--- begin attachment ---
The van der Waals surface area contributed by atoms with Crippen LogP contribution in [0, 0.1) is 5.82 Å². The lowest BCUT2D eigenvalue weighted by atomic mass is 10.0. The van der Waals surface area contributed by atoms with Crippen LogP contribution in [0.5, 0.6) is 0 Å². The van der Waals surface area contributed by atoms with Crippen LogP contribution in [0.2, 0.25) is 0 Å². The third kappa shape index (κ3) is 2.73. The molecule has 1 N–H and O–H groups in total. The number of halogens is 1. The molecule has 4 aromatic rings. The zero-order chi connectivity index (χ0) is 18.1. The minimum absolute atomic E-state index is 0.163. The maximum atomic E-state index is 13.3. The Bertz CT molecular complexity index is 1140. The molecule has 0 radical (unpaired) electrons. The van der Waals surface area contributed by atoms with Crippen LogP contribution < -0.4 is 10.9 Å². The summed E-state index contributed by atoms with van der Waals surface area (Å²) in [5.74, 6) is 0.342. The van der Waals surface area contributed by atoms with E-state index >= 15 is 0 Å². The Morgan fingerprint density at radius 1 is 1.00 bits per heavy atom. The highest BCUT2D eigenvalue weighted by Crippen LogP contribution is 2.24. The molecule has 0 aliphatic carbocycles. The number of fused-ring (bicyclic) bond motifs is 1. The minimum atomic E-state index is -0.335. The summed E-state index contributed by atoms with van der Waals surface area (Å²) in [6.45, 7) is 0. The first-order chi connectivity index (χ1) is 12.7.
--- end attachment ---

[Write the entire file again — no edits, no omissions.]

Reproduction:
The van der Waals surface area contributed by atoms with Crippen LogP contribution in [0, 0.1) is 5.82 Å². The lowest BCUT2D eigenvalue weighted by atomic mass is 10.0. The van der Waals surface area contributed by atoms with Crippen LogP contribution in [0.5, 0.6) is 0 Å². The van der Waals surface area contributed by atoms with Crippen LogP contribution in [0.2, 0.25) is 0 Å². The third kappa shape index (κ3) is 2.73. The molecule has 1 N–H and O–H groups in total. The number of halogens is 1. The molecule has 4 aromatic rings. The zero-order chi connectivity index (χ0) is 18.1. The minimum absolute atomic E-state index is 0.163. The maximum atomic E-state index is 13.3. The Bertz CT molecular complexity index is 1140. The molecule has 0 radical (unpaired) electrons. The van der Waals surface area contributed by atoms with Crippen LogP contribution < -0.4 is 10.9 Å². The summed E-state index contributed by atoms with van der Waals surface area (Å²) in [5.74, 6) is 0.342. The van der Waals surface area contributed by atoms with E-state index >= 15 is 0 Å². The Morgan fingerprint density at radius 1 is 1.00 bits per heavy atom. The highest BCUT2D eigenvalue weighted by Crippen LogP contribution is 2.24. The molecule has 0 aliphatic carbocycles. The number of fused-ring (bicyclic) bond motifs is 1. The minimum atomic E-state index is -0.335. The summed E-state index contributed by atoms with van der Waals surface area (Å²) in [6.45, 7) is 0. The first-order chi connectivity index (χ1) is 12.7.